Michael, Michael…what are we gonna do with you. Jamal’s gun was recovered by the arresting Officers 30 to 45 SECONDS after Jamal killed Officer Faulkner. The guns, Faulkners and Jamals were handled in the PROPER manner by Officer Forbes. It appears you and your jamal site support statements given after 20 years but find fault with statements by the Officers/ security time lines. As to the statement ” the negro male made no comment, you KNOW that was AFTER Jamals blurted statement at the Hosp. entrance. The recorded “no comment” statement was when the defendant and his Police guard were in the ER treatment room awaiting the Doctor. You and your web site post your BS but the Justice system in the UNITED STATES, both State and Federal, have ruled Jamal did in FACT , without ANY proven discrimination, received a fair trial and ALL of the Courts AFFIRMED his guilt…the murder of another human being. Blow smoke and sell books Michael..there is at least ONE “journalist” who you can lead by the nose and his latest quest is a Civil Rights investigation of Jamal’s rights. Fools led by fooled fools.

    Jon Pisano
    Justice for Officer Daniel Faulkner

    Reply
  8. Jon Pisano

    Now, who is confused Michael? You feed on misreprensations and a lot of “what if’s” but facts mean nothing to you or your bogus “journalists” murderer support site. As I stated before, jamal will die in prison with or without the help of the State, and rightfully so.

    Jon Pisano
    Justice for Officer Daniel Faulkner

    Reply
  9. Alexander Baron

    The reason the cops didn’t itemise every single scrap of evidence against your hero is because they didn’t imagine in their wildest dreams that he would ever deny shooting Faulkner. And he didn’t actually do that until 2001, did he?

    How much evidence do you need to convict a man of murder? If this had been a black cop shot by a white fanatic we wouldn’t be having this conversation. If Faulkner had been black too we wouldn’t be having it.

    Reply
  10. Sean O'Neill

    How can the World possibly believe the word of corrupt cops? As called by themselves, “Rizzo’s Renegades” did whatever they wanted and several, including the head of Mumia’s case – Officer Giordano = were thrown off the force by the FBI.

    Reply
  11. Alexander Baron

    As I said in my dissertation on blanket dismissal, the only problem with this sort of twisted logic is that taken to its logical extreme you can never convict anybody of anything. Period. How about you start by explaining that Charter Arms revolver? Or why neither your hero nor his brother said anything about a phantom hitman, Arnold Beverly, or was it Ken Freeman, or was it some guy with “Johnny Mathis hair” until two decades after the deed was done.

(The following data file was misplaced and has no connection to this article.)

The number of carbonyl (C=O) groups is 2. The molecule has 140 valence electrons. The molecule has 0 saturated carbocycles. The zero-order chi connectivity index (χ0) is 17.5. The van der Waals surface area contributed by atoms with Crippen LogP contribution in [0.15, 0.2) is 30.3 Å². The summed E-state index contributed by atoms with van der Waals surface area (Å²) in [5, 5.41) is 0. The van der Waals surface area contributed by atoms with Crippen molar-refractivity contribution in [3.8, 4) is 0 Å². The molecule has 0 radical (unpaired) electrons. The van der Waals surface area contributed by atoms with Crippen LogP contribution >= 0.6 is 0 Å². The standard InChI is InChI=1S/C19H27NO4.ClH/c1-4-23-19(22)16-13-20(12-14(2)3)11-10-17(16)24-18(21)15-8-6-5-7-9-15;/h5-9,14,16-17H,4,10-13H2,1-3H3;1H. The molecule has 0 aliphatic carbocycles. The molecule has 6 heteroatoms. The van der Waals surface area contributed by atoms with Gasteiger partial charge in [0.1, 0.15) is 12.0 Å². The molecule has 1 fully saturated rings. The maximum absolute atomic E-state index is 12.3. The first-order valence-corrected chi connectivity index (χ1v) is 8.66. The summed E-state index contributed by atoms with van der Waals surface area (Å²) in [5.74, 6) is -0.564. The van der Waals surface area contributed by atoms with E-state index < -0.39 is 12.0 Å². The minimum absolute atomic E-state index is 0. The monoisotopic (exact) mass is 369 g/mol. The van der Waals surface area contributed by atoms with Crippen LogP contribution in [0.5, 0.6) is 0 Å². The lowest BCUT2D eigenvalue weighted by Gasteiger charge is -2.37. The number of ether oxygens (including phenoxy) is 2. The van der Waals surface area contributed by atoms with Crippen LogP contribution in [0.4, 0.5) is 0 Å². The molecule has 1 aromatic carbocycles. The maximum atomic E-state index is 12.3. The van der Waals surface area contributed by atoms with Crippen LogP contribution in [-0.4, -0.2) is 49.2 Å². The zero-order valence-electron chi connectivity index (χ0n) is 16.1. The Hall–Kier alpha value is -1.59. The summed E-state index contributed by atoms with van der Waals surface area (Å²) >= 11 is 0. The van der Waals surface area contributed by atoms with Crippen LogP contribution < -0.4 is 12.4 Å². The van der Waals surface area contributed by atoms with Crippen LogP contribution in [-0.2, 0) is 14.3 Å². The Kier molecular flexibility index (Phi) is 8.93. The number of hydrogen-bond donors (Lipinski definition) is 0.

Get real, save your misplaced idealism for someone who deserves it.

    Reply
  12. Jon Pisano

    Sean, that is a pretty blanket statement and it shows your limited knowledge of this situation. Officer Forbes and Shoemaker, who arrested the murderer Mumia Abu Jamal within 30 seconds after he murdered Officer Faulkner were members, as I, Of the Phila Police Stakeout Unit (SWAT) and were neither corrupt or “renegades” but dedicated Officers apprehending a vicious murderer. As to “officer Giordano” he was an Inspector in night Command of Central Division that fateful night and was not “head” of Mumia’s case.

    As to Giordano being arrested and losing his job…good but to make a blanket statement as in your post shows…what?

    Jon Pisano
    Justice for Officer Faulkner

    Reply
  13. Magen Thiesse

    I like the valuable information you provide in your articles. I will bookmark your weblog and test once more right here frequently. I am reasonably sure I will be told many new stuff proper here! Good luck for the following!

    Reply
  14. napa valley limo

    Hi, i think that i saw you visited my blog so i got here to “go back the prefer”.I am trying to in finding things to improve my website!I guess its good enough to use some of your ideas!!

    Reply
  15. documents,visa fingerprinting,voice comparison.

    I beloved as much as you’ll receive performed right here. The sketch is tasteful, your authored material stylish. however, you command get bought an edginess over that you would like be handing over the following. in poor health indisputably come further before again since precisely the similar nearly very continuously inside case you protect this increase.

    Reply

Leave a Reply

BayView Classifieds - ads, opportunities, announcements


ProfilesinJustice
free help with law paper writing
 
Emerging
Media Institute
Сhristinerice-freelancewriter.com
Freelance Writing,
Tips and Tutorials.
TOP STORES
RingCentral
Rebtel
Phone.com